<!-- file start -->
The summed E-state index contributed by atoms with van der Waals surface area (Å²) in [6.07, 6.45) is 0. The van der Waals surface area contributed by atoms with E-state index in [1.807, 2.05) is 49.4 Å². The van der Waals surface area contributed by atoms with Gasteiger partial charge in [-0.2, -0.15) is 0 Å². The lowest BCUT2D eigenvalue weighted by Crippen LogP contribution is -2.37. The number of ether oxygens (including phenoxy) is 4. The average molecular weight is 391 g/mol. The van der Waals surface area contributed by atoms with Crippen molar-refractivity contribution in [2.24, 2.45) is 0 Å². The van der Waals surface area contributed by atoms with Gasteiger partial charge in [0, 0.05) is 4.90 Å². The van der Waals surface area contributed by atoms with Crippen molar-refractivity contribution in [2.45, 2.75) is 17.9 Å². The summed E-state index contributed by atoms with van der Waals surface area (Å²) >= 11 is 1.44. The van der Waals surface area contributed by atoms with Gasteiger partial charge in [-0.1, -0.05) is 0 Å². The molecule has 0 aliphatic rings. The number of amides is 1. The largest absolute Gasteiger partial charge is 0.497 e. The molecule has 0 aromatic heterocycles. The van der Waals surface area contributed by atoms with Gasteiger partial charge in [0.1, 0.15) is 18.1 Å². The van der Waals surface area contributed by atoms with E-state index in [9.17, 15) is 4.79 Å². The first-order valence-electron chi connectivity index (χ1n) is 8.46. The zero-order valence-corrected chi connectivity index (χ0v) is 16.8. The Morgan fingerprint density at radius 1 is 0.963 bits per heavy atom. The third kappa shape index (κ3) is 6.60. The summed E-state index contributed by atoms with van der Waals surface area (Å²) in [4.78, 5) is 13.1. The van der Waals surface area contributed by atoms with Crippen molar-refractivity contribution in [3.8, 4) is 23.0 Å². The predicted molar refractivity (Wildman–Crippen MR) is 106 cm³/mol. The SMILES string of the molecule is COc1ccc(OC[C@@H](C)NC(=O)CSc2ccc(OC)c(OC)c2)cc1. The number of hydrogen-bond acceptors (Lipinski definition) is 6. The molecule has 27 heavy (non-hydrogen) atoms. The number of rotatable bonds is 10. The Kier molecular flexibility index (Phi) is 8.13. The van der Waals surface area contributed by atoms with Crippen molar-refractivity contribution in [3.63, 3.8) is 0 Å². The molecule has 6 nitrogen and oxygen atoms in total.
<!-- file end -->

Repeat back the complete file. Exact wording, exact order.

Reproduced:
The summed E-state index contributed by atoms with van der Waals surface area (Å²) in [6.07, 6.45) is 0. The van der Waals surface area contributed by atoms with E-state index in [1.807, 2.05) is 49.4 Å². The van der Waals surface area contributed by atoms with Gasteiger partial charge in [-0.2, -0.15) is 0 Å². The lowest BCUT2D eigenvalue weighted by Crippen LogP contribution is -2.37. The number of ether oxygens (including phenoxy) is 4. The average molecular weight is 391 g/mol. The van der Waals surface area contributed by atoms with Crippen molar-refractivity contribution in [2.24, 2.45) is 0 Å². The van der Waals surface area contributed by atoms with Gasteiger partial charge in [0, 0.05) is 4.90 Å². The van der Waals surface area contributed by atoms with Crippen molar-refractivity contribution in [2.45, 2.75) is 17.9 Å². The summed E-state index contributed by atoms with van der Waals surface area (Å²) >= 11 is 1.44. The van der Waals surface area contributed by atoms with Gasteiger partial charge in [-0.1, -0.05) is 0 Å². The molecule has 0 aliphatic rings. The number of amides is 1. The largest absolute Gasteiger partial charge is 0.497 e. The molecule has 0 aromatic heterocycles. The van der Waals surface area contributed by atoms with Gasteiger partial charge in [0.1, 0.15) is 18.1 Å². The van der Waals surface area contributed by atoms with E-state index in [9.17, 15) is 4.79 Å². The first-order valence-electron chi connectivity index (χ1n) is 8.46. The zero-order valence-corrected chi connectivity index (χ0v) is 16.8. The Morgan fingerprint density at radius 1 is 0.963 bits per heavy atom. The third kappa shape index (κ3) is 6.60. The summed E-state index contributed by atoms with van der Waals surface area (Å²) in [4.78, 5) is 13.1. The van der Waals surface area contributed by atoms with Crippen molar-refractivity contribution in [3.8, 4) is 23.0 Å². The predicted molar refractivity (Wildman–Crippen MR) is 106 cm³/mol. The SMILES string of the molecule is COc1ccc(OC[C@@H](C)NC(=O)CSc2ccc(OC)c(OC)c2)cc1. The number of hydrogen-bond acceptors (Lipinski definition) is 6. The molecule has 27 heavy (non-hydrogen) atoms. The number of rotatable bonds is 10. The Kier molecular flexibility index (Phi) is 8.13. The van der Waals surface area contributed by atoms with Crippen molar-refractivity contribution in [3.63, 3.8) is 0 Å². The molecule has 6 nitrogen and oxygen atoms in total.